Day: January 28, 2019

SPARK Volume 04 – Intention-filled Leadership


Manifest Destiny

How long does it take for an Intention to really manifest? Staying true to your personal or organizational Intention – and using that Intention as a decision filter and guide – isn’t easy. In our fourth Spark, we explore new dimensions of this Experience principle. Putting Intention into action takes time and requires continuous focus, effort, and attention. Using Intention as your guide is like creating a new habit. Studies show that it takes from 18 days to more than 18 weeks to truly create change or forge a new practice or habit . With time, using Intention as your North Star and organizational guide becomes second nature and makes it easier to create meaningful and memorable moments for team members, providers, patients, and guests.


Proof in the (Apple) Pudding

This amazing video gives us a little insight into how Apple works its magic. Over and over again, they have demonstrated what it means to design with Intention – to design products with clarity of purpose and ultimately create experiences, feelings, and memories that matter. Why is Apple so successful? Because they design their products and brand, and lead the industry, with Intention at every level. Overarching intent is easy. The hard part is driving that conscious decision-making through every little choice in the process. Good designers have a clear sense of the overall purpose of their creation; great designers can say, “This is why we made that decision.”

We were struck by the simplicity of this video which perfectly reflects the simplicity and intuitive nature of Apple products and their user Experience. The viewer can’t help but be mesmerized by the crisp and beautiful black and white animation and clear message. The video helps us understand Intention through a very simple question: What do we want people to feel? Apple asks that question and then designs every single element through that Intention. And when we have a clear Intention – when we know exactly what we are aiming for –  we may have to say “no” a whole lot more than we say “yes,” to stay true to it.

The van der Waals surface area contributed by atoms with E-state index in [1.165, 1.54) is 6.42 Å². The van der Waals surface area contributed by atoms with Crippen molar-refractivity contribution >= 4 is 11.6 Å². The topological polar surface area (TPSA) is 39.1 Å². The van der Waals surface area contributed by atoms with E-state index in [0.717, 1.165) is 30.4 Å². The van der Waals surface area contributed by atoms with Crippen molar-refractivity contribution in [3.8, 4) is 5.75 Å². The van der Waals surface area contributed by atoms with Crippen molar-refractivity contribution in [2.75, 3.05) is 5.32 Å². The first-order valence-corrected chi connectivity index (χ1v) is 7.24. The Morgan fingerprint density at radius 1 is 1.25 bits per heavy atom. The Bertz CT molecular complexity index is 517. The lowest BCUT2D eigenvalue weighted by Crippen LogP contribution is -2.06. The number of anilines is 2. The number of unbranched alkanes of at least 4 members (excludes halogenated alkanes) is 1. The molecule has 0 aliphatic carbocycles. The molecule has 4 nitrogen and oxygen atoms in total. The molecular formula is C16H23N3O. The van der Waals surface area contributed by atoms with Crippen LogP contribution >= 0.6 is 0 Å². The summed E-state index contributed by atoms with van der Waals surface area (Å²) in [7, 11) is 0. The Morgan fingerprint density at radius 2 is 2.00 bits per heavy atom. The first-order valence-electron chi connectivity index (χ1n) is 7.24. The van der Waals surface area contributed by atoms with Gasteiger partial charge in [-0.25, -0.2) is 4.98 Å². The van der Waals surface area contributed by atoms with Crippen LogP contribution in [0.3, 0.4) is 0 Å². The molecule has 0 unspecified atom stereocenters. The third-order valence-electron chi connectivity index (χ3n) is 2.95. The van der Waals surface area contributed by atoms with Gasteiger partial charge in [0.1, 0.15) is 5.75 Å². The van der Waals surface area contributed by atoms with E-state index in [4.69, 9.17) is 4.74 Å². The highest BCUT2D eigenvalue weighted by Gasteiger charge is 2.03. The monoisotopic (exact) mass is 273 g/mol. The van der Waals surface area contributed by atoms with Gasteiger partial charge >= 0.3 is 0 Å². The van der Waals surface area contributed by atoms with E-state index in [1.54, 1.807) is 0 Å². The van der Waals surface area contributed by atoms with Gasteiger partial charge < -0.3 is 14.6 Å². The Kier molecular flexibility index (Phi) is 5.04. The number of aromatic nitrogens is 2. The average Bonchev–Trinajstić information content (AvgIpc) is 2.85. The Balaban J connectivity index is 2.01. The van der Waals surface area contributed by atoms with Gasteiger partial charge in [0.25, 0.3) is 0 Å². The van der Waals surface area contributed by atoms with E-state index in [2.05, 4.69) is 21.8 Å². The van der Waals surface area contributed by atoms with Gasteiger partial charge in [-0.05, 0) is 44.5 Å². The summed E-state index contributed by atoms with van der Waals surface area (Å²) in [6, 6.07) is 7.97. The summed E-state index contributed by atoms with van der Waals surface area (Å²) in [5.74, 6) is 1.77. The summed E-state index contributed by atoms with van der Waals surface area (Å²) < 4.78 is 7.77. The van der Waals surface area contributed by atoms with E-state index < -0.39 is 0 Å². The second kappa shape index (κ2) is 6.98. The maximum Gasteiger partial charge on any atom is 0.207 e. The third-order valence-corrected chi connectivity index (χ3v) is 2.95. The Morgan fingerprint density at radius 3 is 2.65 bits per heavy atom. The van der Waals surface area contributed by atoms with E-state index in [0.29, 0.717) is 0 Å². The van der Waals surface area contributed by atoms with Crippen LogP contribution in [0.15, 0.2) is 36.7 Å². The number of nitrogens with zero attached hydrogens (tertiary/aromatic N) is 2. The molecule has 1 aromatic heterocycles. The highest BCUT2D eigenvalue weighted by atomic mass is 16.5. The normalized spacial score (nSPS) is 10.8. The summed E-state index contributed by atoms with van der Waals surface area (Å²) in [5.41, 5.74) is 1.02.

What ways are we manifesting our organizational Intention? How might we use our Intention to say “no” to that which does not align? How could Intention help guide decisions about our people, processes, and our physical places?

Long Live Intention

Organizational leadership through Intention is not new in business. In this McKinsey award-winning Harvard Business Review article, the authors discuss that by using Intention-setting as a strategy, we set stretch targets and are forced to innovate to get there. Their case is made by comparing many straight-revenue, cost-cutting-focused Western companies with their Japanese counterparts who “invariably began with ambitions that were out of all proportion to their resources and capabilities…”

What the article explains is that these “winning” companies started by setting an Intention to be the best version of themselves. We can do that too and start small: with ourselves. What does the best version of you look like as a leader? How can you set an Intention to be that version of yourself every moment?

Try this: Have your team visualize their best selves – set free from budget or time constraints. Ask them to answer why this version of themselves is better than where they are now. It could be more patient. More compassionate. More grateful. More resourceful. Now take the "whys" and help them shift those into an Intention for doing their work.